Unfortunately, some very touching emotional moments are cut short to add attempts at comedy or action (I couldn’t tell which, in some cases). I am Setsuna is a videogame, and action is needed in some circumstances to advance the plot, but it too often felt like the developers infused gameplay in emotionally rough moments simply to break tension. This was always frustrating, because it felt like part of I am Setsuna’s charm was being lost for the sake of unnecessary action.
It’s not a huge issue though. Those moments are sparse, and the combat is straight out of Chrono Trigger, so even when it’s at its most frustrating, it’s still fun. If you’ve never played that game (and you should), the combat revolves around Active Time Battle (ATB). During fights, a bar fills up over time, and when it does, your character is awarded an attack. When that gauge is full, a momentum meter begins to fill if you don’t use up your ATB immediately. Once the second meter is full, players can use a timed attack (momentum) that can deal more damage or help heal partners more fully. When used often in a single battle, these attacks can generate special bonuses called singularity. In a longer battle, these bonuses can save your life. This feature of combat, mixed with the ability to choose between some really interesting attacks, can make battle feel as strategic as a game of chess against stronger enemies. This combat system results in especially hard boss battles, and if you don’t upgrade your special attacks (or Spritnite) you could end up on the wrong end of a beating.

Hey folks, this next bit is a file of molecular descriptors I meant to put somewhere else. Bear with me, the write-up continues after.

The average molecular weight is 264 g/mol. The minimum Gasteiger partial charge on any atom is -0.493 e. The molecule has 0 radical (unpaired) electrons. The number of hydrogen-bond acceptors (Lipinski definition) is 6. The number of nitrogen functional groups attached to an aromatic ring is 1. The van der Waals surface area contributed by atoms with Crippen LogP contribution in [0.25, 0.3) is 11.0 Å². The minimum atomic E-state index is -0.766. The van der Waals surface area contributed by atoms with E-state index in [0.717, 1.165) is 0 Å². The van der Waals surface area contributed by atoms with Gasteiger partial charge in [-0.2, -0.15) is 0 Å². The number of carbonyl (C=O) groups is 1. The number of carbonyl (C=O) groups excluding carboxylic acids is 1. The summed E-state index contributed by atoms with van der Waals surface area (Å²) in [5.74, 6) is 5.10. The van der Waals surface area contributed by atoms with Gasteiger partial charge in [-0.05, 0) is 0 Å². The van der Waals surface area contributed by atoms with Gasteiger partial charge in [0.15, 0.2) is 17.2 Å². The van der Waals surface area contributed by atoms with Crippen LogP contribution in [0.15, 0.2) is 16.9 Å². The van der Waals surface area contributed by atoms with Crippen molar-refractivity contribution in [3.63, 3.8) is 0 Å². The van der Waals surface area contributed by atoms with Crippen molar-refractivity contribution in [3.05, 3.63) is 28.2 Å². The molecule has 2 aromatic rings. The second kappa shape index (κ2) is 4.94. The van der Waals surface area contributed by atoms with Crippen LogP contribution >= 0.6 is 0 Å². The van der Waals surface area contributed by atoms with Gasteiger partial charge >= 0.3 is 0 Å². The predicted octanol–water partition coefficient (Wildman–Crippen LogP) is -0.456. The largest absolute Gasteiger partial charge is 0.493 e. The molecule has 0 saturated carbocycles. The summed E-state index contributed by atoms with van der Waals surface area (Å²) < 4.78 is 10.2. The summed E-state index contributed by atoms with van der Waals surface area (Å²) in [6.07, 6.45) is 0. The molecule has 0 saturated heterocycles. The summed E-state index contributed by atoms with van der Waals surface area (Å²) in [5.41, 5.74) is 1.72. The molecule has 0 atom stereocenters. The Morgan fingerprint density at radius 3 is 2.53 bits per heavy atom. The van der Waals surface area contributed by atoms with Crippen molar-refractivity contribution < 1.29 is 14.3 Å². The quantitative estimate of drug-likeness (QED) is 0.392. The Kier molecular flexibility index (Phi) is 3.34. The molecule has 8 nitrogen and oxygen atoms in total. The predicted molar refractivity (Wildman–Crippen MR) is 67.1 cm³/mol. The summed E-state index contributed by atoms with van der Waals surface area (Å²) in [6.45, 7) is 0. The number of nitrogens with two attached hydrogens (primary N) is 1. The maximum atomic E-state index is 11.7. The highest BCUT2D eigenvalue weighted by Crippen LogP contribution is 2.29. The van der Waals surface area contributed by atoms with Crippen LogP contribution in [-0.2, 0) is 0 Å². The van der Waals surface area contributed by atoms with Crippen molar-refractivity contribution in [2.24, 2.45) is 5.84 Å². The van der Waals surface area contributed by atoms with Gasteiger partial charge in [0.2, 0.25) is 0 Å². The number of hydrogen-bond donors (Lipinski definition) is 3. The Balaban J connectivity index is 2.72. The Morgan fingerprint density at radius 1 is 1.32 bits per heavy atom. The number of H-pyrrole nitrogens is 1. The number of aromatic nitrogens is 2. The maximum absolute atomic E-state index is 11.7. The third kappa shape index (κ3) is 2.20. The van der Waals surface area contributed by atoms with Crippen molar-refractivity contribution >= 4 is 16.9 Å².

Spritnites are not earned special attacks that you receive when you level up. Instead, you actually build them. After battles, players are rewarded with materials. Some of them are useless, but most of them can be used to create new Spritnite stones, which enable specific attacks. Each character can only carry certain types of Spritnite Stones; making it necessary to decide in advance what style you’re going to play with your three-person party, so you can build out from there.
Spritnite preparation will only get you so far, though; there are still items like weapons or potions that you need to buy in I am Setsuna ( as in every RPG ever), but finding currency is really difficult. Buying potions became a balancing act with my wallet, and I’d have to make decisions about what materials that could be used for Spritnite I would instead sell to ensure a decent supply. I guess this is a way to add a bit of challenge , and to force the player to make hard choices, in keeping with the theme of the game, but it always left me feeling frustrated. I never felt like I could upgrade the way I wanted to, but was instead forced to get by by selling just the right amount of material to get what I needed until the next town.
It’s a balancing act that I’d have no problem doing again, however, because in the grand scheme of things, I am Setsuna is a story worth experiencing. It’s so tight and well told that every other aspect of the game becomes secondary, even if it’s not intended. I can’t think of another game that manages to evoke the themes it presents to players so well. In every way imaginable, from the plot, to the scenery, to the music, and even to the combat system, I am Setsuna wants players to question their mortality, the time they have left, and the decisions they can make in that time. In many respects, Tokyo RPG Factory did what it sets out to do with their first title: after playing this, you’ll have a very good understanding of the meaning of setsunai.